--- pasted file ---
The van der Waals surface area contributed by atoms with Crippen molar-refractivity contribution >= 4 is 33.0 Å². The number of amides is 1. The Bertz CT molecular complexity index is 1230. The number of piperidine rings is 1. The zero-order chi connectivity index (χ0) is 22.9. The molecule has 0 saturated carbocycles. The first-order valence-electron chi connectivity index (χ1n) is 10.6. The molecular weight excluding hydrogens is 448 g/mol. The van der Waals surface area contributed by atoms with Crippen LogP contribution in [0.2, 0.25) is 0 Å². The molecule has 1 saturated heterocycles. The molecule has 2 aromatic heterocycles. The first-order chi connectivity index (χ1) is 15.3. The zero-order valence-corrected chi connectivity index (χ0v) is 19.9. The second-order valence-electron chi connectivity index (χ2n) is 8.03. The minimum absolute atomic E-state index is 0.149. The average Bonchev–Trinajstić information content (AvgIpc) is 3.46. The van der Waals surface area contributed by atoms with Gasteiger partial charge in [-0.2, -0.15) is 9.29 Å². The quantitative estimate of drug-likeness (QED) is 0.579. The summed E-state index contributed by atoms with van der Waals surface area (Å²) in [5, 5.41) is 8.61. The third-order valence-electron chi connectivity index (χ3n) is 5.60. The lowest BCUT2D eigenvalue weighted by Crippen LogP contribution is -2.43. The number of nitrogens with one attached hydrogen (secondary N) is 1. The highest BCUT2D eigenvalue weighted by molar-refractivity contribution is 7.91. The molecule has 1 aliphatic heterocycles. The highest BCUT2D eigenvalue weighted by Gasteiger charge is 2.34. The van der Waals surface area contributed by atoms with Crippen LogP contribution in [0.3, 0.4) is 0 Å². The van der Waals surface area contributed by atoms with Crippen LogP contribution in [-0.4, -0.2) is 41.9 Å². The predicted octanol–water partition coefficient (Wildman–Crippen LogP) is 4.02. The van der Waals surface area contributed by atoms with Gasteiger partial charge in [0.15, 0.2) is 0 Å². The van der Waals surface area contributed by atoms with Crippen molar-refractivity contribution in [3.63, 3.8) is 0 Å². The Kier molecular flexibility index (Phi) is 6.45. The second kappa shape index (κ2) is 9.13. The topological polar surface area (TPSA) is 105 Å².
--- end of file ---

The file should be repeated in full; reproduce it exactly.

The van der Waals surface area contributed by atoms with Crippen molar-refractivity contribution >= 4 is 33.0 Å². The number of amides is 1. The Bertz CT molecular complexity index is 1230. The number of piperidine rings is 1. The zero-order chi connectivity index (χ0) is 22.9. The molecule has 0 saturated carbocycles. The first-order valence-electron chi connectivity index (χ1n) is 10.6. The molecular weight excluding hydrogens is 448 g/mol. The van der Waals surface area contributed by atoms with Crippen LogP contribution in [0.2, 0.25) is 0 Å². The molecule has 1 saturated heterocycles. The molecule has 2 aromatic heterocycles. The first-order chi connectivity index (χ1) is 15.3. The zero-order valence-corrected chi connectivity index (χ0v) is 19.9. The second-order valence-electron chi connectivity index (χ2n) is 8.03. The minimum absolute atomic E-state index is 0.149. The average Bonchev–Trinajstić information content (AvgIpc) is 3.46. The van der Waals surface area contributed by atoms with Gasteiger partial charge in [-0.2, -0.15) is 9.29 Å². The quantitative estimate of drug-likeness (QED) is 0.579. The summed E-state index contributed by atoms with van der Waals surface area (Å²) in [5, 5.41) is 8.61. The third-order valence-electron chi connectivity index (χ3n) is 5.60. The lowest BCUT2D eigenvalue weighted by Crippen LogP contribution is -2.43. The number of nitrogens with one attached hydrogen (secondary N) is 1. The highest BCUT2D eigenvalue weighted by molar-refractivity contribution is 7.91. The molecule has 1 aliphatic heterocycles. The highest BCUT2D eigenvalue weighted by Gasteiger charge is 2.34. The van der Waals surface area contributed by atoms with Crippen LogP contribution in [0.3, 0.4) is 0 Å². The van der Waals surface area contributed by atoms with Crippen LogP contribution in [-0.4, -0.2) is 41.9 Å². The predicted octanol–water partition coefficient (Wildman–Crippen LogP) is 4.02. The van der Waals surface area contributed by atoms with Gasteiger partial charge in [0.15, 0.2) is 0 Å². The van der Waals surface area contributed by atoms with Crippen molar-refractivity contribution in [3.63, 3.8) is 0 Å². The Kier molecular flexibility index (Phi) is 6.45. The second kappa shape index (κ2) is 9.13. The topological polar surface area (TPSA) is 105 Å².